19 year old Jaanwar [Animal] is an orphan who walks on all fours and hears voices in his head. His spine was twisted by the poisonous gases that entered his system that night when the evil Kampani's faulty valves let loose a stream of lethal chemicals destroying the quiet night air of Khaufpur – literally the City of Fear – taking the lives of his parents, and thousands of others, afflicting endless generations of Khaufpuris with inconceivable disabilities.
Sometimes quirkily outrageous sometimes poignant, Animals' People is about the Bhopal Gas incident in 1984, told in the unedited voice of Jaanwar, one of its more colourful survivors, in eccentric grammar, a bizarre punch of French phrases, Bollywood songs and his uniquely Indian brand of fruity oaths; as he offers up risqué observations about life, his chances of getting laid, his almost grudging desire to walk like a human, the Apokalis, the surreal lure of the derelict Kampani building, the Amrikans, his basti and his people.
Indra Sinha has spent 14 years writing for the Bhopal Medical Appeal, during which he's interacted with a number of people with varying perspectives on the Bhopal Gas incident. Animal's People, while it has taken inspiration from the resilient spirit of the people of Bhopal, is dedicated to Sunil, a 34 year old activist who committed suicide in 2006, after he'd had enough of the terrible voices in his head that refused to allow him hope for his people.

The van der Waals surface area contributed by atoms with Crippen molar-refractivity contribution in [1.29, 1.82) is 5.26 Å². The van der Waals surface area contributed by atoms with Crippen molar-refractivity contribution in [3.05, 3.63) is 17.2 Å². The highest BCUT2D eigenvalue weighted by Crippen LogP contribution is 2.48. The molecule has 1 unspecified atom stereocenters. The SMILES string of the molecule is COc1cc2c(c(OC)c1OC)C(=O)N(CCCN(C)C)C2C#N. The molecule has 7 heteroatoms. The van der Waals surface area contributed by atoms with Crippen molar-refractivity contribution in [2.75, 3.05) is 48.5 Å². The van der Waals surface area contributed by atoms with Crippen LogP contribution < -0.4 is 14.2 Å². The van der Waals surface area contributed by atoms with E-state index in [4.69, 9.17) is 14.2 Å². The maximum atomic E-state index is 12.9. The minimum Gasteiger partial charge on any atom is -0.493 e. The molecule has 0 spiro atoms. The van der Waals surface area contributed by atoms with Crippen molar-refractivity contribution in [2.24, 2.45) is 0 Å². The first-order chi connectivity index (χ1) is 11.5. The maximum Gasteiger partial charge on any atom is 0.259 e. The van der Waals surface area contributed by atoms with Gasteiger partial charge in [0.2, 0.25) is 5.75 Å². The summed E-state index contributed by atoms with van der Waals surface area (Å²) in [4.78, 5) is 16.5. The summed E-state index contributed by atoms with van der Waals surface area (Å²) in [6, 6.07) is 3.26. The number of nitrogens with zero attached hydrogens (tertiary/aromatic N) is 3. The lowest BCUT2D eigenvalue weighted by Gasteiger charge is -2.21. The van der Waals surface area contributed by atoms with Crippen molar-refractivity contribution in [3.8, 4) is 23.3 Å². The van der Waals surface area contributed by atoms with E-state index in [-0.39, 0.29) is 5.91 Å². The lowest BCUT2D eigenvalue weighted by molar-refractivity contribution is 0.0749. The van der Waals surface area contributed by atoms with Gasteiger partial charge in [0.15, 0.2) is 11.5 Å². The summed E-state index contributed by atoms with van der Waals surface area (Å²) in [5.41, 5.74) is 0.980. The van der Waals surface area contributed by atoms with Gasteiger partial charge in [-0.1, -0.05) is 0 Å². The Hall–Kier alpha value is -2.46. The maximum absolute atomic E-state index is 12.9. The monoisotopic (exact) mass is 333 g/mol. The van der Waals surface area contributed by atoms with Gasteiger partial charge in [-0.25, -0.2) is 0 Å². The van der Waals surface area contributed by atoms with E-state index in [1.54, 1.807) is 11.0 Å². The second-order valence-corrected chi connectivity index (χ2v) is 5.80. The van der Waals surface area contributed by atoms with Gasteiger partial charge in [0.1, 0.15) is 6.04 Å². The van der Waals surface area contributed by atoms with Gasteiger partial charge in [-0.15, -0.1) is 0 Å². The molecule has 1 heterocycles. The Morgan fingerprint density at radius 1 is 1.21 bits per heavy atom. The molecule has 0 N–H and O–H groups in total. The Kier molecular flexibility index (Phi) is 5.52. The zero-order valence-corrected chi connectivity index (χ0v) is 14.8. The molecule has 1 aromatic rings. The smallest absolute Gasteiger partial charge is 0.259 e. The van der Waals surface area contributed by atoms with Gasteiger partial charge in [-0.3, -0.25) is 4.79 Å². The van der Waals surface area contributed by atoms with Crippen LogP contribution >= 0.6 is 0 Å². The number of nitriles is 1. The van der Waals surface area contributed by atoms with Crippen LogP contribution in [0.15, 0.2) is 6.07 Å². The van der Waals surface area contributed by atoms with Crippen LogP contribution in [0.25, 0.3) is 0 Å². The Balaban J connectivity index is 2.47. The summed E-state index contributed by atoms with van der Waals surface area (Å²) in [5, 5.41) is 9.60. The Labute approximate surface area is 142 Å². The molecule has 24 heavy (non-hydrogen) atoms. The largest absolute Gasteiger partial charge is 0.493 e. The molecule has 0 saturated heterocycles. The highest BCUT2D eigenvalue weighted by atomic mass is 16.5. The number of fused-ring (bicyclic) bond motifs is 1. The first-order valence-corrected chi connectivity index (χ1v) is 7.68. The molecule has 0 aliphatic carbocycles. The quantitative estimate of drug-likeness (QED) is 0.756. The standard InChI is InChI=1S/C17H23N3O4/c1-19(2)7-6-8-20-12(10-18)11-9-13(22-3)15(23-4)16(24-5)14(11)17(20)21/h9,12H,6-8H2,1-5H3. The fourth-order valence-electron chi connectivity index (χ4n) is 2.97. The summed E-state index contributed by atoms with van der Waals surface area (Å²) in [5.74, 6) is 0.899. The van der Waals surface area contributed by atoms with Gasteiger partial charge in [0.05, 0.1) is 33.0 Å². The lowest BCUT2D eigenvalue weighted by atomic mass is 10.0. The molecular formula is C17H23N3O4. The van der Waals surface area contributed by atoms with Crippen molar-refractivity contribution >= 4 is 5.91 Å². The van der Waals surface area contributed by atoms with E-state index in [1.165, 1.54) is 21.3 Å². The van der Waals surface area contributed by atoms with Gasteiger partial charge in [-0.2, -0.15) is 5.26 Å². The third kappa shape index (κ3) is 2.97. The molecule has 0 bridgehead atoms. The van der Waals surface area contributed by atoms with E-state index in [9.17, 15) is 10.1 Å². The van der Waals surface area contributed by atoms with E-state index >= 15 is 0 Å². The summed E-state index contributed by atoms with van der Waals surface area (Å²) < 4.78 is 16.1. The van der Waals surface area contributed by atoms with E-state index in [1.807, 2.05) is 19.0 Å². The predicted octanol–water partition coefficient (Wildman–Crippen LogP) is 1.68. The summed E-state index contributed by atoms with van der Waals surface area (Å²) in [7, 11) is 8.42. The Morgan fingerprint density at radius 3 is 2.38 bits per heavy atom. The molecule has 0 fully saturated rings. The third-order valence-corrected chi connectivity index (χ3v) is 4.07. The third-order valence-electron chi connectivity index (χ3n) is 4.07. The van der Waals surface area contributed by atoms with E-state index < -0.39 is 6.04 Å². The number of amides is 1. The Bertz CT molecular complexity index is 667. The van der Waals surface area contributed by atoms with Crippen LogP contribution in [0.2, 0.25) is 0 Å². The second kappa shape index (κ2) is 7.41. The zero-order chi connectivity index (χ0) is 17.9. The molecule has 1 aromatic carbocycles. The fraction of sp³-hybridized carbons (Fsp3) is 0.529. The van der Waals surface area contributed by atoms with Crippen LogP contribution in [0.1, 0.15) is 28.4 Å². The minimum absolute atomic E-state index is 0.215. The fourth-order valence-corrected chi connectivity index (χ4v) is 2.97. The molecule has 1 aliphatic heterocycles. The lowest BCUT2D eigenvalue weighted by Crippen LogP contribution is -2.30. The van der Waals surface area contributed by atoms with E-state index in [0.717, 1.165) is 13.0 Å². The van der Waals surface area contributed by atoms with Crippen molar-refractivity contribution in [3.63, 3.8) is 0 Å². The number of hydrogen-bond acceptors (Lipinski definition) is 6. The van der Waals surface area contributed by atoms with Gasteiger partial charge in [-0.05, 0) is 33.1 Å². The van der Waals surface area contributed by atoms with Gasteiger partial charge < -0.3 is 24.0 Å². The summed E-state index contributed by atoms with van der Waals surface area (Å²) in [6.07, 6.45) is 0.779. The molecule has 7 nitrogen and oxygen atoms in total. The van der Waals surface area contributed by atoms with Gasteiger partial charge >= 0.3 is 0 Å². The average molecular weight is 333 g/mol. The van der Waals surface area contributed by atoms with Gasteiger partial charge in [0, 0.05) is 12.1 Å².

[Which I managed to get going after a technically disastrous, seriously embarrassing and unendingly long moment...]
H: “Dear Sunil, you thought you were mad, but a world without justice is madder", words that you wrote in your tribute to Sunil, in The life and death of a mad Bhopali child, seem to have set the tone for this book. In fact this notion of madness exquisitely holds the book together. Whether it's the apparently skewed dominance of Animal's obsessive preoccupation with his nether parts in his narrative, or Ma Franci's prophetic ramblings or even that the denouement is triggered by a datura-induced fit of madness… How much of Animal’s People was consciously constructed as a comment on this idea of madness?
Indra: I am not sure that one cold-bloodedly decides to construct a novel around this or that notion. It's a far bigger enterprise than that, and I can only speak for myself but I find that themes emerge rather than me consciously implanting them. Having said this I think the idea of Animal's madness, his "mad times", has been misunderstood as "magical realism" which really irritates me but it is my fault for not making it clearer. The boy sees things that aren't there...he hears voices in his head.